And interesting debate
Critics Say Montana’s TikTok Ban Is a Violation of Free Speech. Here’s What to Know
On Wednesday, Montana Governor Greg Gianforte signed a first-of-its kind law to ban the Chinese-owned social media app TikTok in the state. The law, which is set to go into effect in January 2024, quickly came under fire for violation of free speech laws.
In a statement, Gianforte’s office called the law an attempt to “protect Montanans’ personal and private data from being harvested by the Chinese Communist party.” Tech and legal experts say that how the ban is handled in the coming months could set a precedent for how TikTok, which has over 150 million users in the U.S., is regulated across the nation, especially as states and federal legislatures look towards restricting the platform’s reach. (big snip)
A lawsuit against the ban seems likely to come. Keegan Medrano, policy director at the Liberal ACLU of Montana, said in a May 17th statement that the Montana legislature has “trampled” on free speech. “We will never trade our First Amendment rights for cheap political points.”
In a statement published on Twitter Wednesday evening, TikTok said, “We want to reassure Montanans that they can continue using TikTok to express themselves, earn a living, and find community as we continue working to defend the rights of our users inside and outside of Montana.” TikTok did not return TIME’s request for comment. (snip)
Any legal challenge might closely resemble the last time a TikTok ban was attempted. In 2020, courts blocked Trump’s executive order to ban TikTok and Chinese-owned messaging app WeChat, ruling that the Trump administration hadn’t demonstrated enough of a security risk to limit users’ speech.
Free speech or not? The platform is a company, and people have plenty of ways to speak (if we wanted to use the leftist argument about guns, we could say there was no Internet when the Bill of Rights was passed. Not a good argument, but, amusing). But, should government ban it? IMO, no, except on government property. No one should be using Tiktok on their government owned tablets, computers, and phones. The people are being forced to pay for these, and they should be used for business, not stupid videos where information ends up in the hands of the Chinese government. But, no ban for private citizens. If they are dumb enough to use it, let them. That’s their responsibility and problem.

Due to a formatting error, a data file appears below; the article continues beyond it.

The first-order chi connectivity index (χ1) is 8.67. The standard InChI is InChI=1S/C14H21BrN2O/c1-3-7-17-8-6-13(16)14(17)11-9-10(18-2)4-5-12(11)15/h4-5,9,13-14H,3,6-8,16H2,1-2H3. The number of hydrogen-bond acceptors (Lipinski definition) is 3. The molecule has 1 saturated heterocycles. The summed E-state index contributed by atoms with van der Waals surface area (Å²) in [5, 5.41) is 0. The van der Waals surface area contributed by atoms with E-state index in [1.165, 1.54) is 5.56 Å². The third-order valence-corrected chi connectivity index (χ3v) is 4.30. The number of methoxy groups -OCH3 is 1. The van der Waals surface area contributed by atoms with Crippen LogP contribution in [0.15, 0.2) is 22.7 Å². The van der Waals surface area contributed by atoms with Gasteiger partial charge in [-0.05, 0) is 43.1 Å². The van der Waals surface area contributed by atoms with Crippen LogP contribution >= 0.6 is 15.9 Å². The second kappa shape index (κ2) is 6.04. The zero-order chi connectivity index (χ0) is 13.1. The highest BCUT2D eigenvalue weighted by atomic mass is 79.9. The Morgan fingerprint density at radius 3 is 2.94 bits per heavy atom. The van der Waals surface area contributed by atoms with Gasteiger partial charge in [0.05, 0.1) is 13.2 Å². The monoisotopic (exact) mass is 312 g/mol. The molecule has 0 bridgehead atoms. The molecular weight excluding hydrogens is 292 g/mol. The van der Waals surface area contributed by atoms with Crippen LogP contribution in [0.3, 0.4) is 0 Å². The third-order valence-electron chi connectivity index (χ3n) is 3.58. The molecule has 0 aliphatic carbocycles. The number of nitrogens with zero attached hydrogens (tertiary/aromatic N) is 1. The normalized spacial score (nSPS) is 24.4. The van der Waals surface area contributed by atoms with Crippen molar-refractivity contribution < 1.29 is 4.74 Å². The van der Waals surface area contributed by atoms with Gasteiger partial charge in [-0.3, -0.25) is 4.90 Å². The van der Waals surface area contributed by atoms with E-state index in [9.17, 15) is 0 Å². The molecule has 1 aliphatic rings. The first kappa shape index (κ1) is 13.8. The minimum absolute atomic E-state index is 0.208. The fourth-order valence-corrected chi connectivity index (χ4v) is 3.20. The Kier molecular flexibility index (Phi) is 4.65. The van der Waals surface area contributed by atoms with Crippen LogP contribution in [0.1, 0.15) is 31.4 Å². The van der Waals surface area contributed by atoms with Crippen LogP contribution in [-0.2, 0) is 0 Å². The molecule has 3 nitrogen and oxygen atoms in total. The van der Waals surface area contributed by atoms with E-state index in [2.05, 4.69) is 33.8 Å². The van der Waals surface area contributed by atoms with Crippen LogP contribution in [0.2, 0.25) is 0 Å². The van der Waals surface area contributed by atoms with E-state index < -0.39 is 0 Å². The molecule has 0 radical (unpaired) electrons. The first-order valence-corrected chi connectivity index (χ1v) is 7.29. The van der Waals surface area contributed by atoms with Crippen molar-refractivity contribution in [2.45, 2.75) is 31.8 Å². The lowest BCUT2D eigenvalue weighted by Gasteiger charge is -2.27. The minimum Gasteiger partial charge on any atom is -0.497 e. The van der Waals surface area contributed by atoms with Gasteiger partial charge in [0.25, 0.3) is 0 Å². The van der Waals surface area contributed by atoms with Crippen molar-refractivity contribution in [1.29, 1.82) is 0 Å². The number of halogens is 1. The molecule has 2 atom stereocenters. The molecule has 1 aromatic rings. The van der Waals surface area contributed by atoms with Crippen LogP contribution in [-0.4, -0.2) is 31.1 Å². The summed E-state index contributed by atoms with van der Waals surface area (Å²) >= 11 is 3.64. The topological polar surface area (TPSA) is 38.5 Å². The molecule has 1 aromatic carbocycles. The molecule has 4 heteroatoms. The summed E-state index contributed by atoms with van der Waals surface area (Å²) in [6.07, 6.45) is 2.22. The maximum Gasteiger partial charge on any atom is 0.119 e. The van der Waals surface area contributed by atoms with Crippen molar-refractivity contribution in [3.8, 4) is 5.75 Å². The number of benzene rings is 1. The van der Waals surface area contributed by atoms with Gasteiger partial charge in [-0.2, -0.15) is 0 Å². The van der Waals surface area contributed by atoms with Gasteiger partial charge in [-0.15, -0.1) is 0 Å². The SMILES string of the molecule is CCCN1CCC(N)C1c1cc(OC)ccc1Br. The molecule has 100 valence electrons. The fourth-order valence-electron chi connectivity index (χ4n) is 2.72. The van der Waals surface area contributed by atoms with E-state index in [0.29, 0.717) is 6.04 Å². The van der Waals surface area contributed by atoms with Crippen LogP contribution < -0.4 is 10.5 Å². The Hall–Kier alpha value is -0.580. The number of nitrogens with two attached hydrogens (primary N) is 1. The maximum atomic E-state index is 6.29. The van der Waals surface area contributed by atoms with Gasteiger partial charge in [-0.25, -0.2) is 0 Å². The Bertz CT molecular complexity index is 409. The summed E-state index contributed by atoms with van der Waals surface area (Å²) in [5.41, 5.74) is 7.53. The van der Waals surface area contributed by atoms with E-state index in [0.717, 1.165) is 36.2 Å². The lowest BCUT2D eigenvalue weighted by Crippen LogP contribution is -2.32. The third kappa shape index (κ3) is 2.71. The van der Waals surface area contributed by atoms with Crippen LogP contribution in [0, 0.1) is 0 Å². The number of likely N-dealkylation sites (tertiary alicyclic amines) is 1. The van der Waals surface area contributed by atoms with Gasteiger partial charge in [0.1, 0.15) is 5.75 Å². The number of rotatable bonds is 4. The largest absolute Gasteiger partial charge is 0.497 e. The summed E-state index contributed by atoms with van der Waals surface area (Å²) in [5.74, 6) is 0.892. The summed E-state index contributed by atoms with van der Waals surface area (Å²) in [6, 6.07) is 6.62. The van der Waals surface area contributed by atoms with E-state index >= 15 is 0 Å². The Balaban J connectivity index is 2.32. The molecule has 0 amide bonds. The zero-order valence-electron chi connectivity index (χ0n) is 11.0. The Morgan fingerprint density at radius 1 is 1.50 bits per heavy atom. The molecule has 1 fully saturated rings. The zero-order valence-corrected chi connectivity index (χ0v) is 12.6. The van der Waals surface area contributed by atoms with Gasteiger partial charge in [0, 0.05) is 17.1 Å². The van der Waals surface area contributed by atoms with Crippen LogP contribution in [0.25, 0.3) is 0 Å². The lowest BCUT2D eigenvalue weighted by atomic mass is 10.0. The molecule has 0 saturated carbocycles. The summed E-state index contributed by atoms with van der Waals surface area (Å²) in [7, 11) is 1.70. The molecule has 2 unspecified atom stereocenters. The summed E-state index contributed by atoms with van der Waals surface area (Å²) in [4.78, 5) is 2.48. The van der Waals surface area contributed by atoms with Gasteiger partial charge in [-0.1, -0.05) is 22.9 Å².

But, what about Tiktok enabling users to suggest committing criminal acts?
Weird TikTok trend which sees users walk into strangers’ homes and film them is slammed
Social media users were left open-mouthed after watching footage of a teenager and his friends wandering into a person’s home uninvited. The TikTok video, entitled ‘Walking into random houses’, showed the three youngsters approaching a London townhouse and passing into the property.
A female occupant, who is tidying up outside the entrance of the residence, could be heard asking the teenagers “what are you doing?” as they strode past her into the building.
She called her partner for help, who briefly left their children to apprehend the intruders, one of which had made themselves comfortable on the sofa.
They could be charged with multiple felonies, and, it’s also a great way to get shot. There are tons of “challenges” on TikTok which are illegal, borderline illegal, and just downright dangerous, and the platform does almost nothing to scrub these.
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Author: William Teach
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